The studio also worked on the campaign for letgo, the buy and sell mobile app that is part of the online marketplace OLX. For this, La Comunidad divided the brand in two: the rational part, which explained the mechanics of the application; and the passionate part, shown through an aesthetic and whimsical world.
“The challenge was not only to show that we were different at the product level, but also that we were different in our communication style,” says Federico Vázquez, CMO OLX LATAM.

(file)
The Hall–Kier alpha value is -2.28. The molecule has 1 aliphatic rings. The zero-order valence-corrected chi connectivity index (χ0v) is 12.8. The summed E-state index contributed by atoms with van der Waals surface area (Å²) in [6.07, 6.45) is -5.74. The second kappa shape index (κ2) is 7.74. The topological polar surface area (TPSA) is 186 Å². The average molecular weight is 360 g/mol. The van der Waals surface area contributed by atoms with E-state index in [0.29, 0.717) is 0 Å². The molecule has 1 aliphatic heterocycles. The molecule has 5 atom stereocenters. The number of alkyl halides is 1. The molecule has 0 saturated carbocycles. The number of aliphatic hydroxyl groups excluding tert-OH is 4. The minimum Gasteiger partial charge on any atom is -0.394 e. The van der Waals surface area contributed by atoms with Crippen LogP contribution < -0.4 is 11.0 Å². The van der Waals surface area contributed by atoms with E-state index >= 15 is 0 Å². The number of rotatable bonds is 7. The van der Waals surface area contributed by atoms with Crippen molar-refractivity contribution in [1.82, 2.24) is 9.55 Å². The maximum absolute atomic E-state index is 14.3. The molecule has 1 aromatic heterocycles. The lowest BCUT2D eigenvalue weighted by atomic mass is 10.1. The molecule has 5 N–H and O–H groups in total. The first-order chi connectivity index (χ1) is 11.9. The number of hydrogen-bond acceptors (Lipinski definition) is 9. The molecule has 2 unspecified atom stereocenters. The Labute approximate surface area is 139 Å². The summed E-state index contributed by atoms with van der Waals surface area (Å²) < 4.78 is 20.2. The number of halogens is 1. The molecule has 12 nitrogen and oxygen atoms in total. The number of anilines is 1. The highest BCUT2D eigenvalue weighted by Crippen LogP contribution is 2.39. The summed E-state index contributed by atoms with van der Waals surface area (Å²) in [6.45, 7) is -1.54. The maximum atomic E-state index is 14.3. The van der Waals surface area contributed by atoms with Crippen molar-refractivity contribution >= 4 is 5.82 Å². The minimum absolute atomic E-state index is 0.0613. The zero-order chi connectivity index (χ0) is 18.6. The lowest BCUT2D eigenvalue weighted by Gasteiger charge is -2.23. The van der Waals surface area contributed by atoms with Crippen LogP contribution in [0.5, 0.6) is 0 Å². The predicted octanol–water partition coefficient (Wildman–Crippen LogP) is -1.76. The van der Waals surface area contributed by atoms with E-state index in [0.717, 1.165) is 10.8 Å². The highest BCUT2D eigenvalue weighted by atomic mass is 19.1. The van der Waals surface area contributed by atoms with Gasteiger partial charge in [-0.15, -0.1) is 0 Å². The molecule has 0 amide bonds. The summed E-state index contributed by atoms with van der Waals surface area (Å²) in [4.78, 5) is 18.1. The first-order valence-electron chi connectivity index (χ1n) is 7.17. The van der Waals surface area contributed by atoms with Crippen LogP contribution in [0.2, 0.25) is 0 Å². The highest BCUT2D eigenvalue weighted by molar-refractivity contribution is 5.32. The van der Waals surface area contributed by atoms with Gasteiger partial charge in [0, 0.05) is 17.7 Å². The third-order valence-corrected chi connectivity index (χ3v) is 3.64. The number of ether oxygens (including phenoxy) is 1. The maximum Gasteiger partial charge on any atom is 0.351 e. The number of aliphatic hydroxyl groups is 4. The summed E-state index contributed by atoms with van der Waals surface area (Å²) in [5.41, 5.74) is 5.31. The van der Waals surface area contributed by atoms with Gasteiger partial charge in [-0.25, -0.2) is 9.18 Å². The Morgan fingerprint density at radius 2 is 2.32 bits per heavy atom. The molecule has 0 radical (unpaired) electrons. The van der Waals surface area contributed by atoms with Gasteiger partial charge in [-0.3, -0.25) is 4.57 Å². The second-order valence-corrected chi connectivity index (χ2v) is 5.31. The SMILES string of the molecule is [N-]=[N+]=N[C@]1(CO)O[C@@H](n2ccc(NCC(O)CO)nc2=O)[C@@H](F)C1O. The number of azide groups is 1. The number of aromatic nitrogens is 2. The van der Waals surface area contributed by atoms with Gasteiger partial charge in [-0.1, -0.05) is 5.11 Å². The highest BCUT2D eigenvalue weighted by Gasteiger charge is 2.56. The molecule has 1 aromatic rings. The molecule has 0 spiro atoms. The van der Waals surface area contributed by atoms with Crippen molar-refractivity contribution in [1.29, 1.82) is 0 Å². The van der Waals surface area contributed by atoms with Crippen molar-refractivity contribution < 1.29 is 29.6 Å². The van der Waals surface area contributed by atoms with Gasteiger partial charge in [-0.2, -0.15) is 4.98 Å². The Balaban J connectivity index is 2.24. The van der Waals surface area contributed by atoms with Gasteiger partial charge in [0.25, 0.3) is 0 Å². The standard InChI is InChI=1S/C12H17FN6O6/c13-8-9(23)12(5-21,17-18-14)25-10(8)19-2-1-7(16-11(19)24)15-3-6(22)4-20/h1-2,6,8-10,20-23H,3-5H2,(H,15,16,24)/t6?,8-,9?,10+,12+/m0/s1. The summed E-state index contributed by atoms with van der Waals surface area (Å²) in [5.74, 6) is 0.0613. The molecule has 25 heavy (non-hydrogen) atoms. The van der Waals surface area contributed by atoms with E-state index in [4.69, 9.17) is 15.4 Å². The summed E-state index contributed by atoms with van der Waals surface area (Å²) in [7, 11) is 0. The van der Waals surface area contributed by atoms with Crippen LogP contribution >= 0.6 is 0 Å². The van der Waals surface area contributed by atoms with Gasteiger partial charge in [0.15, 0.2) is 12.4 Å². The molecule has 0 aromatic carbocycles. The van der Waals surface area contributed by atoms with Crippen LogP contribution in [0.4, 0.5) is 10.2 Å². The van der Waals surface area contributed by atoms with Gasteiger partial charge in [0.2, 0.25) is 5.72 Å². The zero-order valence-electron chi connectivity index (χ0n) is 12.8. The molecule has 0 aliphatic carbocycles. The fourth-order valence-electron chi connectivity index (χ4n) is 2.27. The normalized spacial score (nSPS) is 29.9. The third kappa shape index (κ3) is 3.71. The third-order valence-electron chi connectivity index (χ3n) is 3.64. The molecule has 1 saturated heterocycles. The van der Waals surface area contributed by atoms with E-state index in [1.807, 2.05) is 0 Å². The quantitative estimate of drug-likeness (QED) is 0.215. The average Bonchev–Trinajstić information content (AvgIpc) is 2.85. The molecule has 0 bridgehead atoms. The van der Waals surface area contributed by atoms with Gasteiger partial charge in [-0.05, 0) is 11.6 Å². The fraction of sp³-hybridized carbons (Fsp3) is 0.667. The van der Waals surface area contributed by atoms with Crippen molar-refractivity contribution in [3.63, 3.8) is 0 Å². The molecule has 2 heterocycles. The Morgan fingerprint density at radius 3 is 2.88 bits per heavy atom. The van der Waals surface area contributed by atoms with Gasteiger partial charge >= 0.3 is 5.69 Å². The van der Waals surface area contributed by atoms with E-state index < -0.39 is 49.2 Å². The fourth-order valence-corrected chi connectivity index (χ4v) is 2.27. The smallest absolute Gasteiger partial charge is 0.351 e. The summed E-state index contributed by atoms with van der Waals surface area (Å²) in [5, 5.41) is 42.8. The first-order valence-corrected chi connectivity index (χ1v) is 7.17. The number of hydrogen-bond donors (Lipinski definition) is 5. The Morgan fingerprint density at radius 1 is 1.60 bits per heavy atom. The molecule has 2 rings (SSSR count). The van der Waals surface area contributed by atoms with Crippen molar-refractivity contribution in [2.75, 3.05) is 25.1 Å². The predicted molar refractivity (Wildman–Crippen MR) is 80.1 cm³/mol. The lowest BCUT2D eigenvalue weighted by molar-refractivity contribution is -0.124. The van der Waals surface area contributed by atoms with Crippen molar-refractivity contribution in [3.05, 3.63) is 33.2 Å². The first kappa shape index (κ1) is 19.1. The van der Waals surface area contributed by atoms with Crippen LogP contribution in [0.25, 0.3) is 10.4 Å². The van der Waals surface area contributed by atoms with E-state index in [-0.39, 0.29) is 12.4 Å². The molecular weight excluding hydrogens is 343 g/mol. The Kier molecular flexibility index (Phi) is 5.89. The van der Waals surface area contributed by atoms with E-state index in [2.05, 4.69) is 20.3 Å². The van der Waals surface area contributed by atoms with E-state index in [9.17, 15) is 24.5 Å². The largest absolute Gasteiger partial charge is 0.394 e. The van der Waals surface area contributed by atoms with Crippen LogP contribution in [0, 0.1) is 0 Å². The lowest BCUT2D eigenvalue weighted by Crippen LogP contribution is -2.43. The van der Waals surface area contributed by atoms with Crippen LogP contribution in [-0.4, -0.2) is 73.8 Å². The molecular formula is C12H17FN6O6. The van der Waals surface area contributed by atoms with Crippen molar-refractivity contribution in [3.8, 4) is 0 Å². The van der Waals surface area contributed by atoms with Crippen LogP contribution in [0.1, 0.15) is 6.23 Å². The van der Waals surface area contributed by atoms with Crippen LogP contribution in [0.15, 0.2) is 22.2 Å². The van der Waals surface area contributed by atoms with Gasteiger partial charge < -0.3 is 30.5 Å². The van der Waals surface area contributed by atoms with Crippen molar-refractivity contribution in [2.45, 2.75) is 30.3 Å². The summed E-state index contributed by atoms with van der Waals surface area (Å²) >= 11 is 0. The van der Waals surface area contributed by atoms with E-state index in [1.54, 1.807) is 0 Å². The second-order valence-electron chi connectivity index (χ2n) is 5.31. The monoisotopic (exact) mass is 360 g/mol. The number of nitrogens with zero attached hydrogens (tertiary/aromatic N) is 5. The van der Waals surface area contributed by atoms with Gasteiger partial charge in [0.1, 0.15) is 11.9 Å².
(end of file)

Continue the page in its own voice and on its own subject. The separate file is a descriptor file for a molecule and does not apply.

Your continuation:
“From the beginning, the studio captured the essence of the brand and presented a creative proposal that agreed with what we wanted to communicate.”
Overall, Sosa says La Comunidad is a studio driven by different cultures, and although having only 16 years of experience, the future of advertising is the same as it was 50 years ago.
“It’s all about looking for a relevant way to connect the brand with the consumer,” he says.
“Today, studios have somehow lost ground because there is always someone digital on the table. But when the trend is over and [brands] realize that a digital company does not have the ability to seriously project a brand, that it is only one more tool, they will return to the source. For me, the future is the past.”
Version español: Creative Review: La Comunidad